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    Middle East
     Jul 22, 2008
Turkey in the throes of Islamic revolution?
By Spengler

Turkey is half pregnant with political Islam, if one believes Western foreign ministries and the mainstream press. Its Islamist government last week arrested 82 alleged coup plotters from Turkey's military and intellectual elite, on the strength of a secret indictment of 2,445 pages. Turkish media have offered fanciful allegations linking the secular leaders of the alleged "Ergenekon" plot to al-Qaeda as well as the violent Kurdish Workers' Party. Among those detailed are pillars of the secular establishment, including the head of the Ankara Chamber of Commerce and the Ankara editor of the country's leading daily newspaper, Cumhuriyet.

Before shouting "Reichstag Fire!" in a crowded theater, one should read the indictment, when and if it is made public. A few Western analysts, such as Michael Rubin at the American 

 
Enterprise Institute, are warning [1] that an Islamic putsch is possible, after the fashion of ayatollah Ruhollah Khomeini's 1979 Islamic revolution in Iran. The question of the moment, though, is not whether mass arrests of civic leaders on charges that challenge the imagination are compatible with Turkey's image as a democratic nation, but rather why the world's media have printed nary a harsh word about the administration of Prime Minister Recep Tayyip Erdogan.

A perfect storm of enmity has come down on the beleaguered Turkish secularists, who find themselves without friends. That is a tragedy whose consequences will spill over Turkey's borders, for the secular model established by Kemal Ataturk after World War I was the Muslim world's best hope of adapting to modernity. Many years of misbehavior by Turkey's army and security services, the core institutions of secular power, have eroded their capacity to resist an Islamist takeover.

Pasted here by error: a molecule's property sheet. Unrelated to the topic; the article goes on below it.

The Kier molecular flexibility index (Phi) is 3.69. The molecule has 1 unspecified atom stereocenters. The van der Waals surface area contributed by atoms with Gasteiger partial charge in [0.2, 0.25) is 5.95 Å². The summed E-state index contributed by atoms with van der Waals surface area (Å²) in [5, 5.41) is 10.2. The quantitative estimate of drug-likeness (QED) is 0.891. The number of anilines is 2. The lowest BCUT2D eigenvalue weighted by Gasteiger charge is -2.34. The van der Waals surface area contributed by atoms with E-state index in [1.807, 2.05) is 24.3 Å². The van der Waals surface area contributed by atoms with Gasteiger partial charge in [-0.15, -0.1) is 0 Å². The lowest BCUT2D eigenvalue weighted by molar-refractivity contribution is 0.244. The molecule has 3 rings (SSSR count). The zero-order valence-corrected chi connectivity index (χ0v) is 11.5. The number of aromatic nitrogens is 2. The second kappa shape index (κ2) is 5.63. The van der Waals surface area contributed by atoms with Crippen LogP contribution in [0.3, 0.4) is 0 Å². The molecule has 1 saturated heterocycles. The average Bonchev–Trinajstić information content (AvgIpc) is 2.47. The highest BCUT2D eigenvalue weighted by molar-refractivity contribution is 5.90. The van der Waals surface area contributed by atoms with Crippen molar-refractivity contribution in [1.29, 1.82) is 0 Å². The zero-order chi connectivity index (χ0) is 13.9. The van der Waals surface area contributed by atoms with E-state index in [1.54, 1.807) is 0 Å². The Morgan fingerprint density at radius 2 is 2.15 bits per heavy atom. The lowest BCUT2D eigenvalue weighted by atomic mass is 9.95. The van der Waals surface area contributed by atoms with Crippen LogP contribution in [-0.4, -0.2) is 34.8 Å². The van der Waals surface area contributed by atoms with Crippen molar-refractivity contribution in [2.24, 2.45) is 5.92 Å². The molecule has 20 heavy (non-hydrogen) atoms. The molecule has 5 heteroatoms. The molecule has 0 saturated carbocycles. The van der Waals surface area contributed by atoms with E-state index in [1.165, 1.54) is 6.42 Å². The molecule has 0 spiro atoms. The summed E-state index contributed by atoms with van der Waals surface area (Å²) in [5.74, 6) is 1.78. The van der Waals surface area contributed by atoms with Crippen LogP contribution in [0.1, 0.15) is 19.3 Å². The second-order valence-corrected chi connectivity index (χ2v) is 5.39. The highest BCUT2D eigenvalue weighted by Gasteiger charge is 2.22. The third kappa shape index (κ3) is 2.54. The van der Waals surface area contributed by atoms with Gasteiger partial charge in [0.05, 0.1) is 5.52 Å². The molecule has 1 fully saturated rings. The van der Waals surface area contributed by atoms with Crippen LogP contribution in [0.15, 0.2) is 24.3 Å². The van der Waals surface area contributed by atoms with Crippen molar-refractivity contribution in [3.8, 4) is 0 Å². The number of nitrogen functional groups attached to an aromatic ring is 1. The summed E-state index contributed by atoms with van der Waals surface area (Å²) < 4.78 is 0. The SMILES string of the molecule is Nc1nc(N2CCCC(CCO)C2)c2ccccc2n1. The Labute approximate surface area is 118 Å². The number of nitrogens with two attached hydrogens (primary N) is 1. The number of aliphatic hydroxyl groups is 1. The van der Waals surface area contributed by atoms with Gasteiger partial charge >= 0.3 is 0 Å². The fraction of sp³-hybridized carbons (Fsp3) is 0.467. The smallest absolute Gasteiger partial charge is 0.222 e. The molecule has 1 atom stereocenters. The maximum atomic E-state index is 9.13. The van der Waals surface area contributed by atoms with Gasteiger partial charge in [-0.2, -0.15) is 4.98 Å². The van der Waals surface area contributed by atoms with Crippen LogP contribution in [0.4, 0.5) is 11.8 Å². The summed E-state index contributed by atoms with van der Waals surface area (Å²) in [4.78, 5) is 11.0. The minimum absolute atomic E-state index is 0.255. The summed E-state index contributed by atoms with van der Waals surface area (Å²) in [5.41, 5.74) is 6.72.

The United States State Department, meanwhile, has found a dubious use for what it thinks is a moderate strain of political Islam. Washington apparently hopes to steer Turkey into a regional bloc with the short-term aim of calming Iraq, and a longer-term objective of fostering a Sunni alliance against Iran's ambition to foment a Shi'ite revolution in the Middle East.

By rejecting Turkey's efforts to join the European Union, France and Germany have destroyed the credibility of the secular parties who seek integration with the West. Perhaps the Europeans already have consigned Turkey to the ward for political incurables, and do not think it worthwhile to try to revive Western-oriented secularism. Turkey's liberal intellectuals, who suffered intermittent but brutal repression at the hands of the secular military, think of the Islamist government as the enemy of their enemy, if not quite their friend.

Sadly, the notion that moderate Islam will flourish in the Turkish nation demands that we believe in two myths, namely, moderate Islam and the Turkish nation. Too much effort is wasted parsing the political views of Erdogan, who began his career in the 1990s as an avowed Islamist and anti-secularist, but later espoused a muted form of Islam as leader of the Justice and Development Party (AKP). Whether Erdogan is a born-again moderate or a disguised jihadi is known only to the man himself. Islam in Turkey flourishes in full public view. At the village level, the AKP draws on the same sort of Saudi Arabian patronage that filled Pakistan with madrassas (seminaries) during the past two decades, and incubated the Wahhabi forces that have now all but buried the remnants of Pakistani secularism.

If political Islam prevails in Turkey, what will emerge is not the same country in different coloration, but a changeling, an entirely different nation. In a 1997 speech that earned him a prison term, Erdogan warned of two fundamentally different camps, the secularists who followed Kemal, and Muslims who followed sharia. These are not simply different camps, however, but different configurations of Turkish society at the molecular level. Like a hologram, Turkey offers two radically different images when viewed from different angles. Turkish Islam, the ordering of the Anatolian villages and the Istanbul slums, represents a nation radically different than the secularism of the army, the civil service, the universities and the Western-leaning elite of Istanbul. If the Islamic side of Turkey rises, the result will be unrecognizable.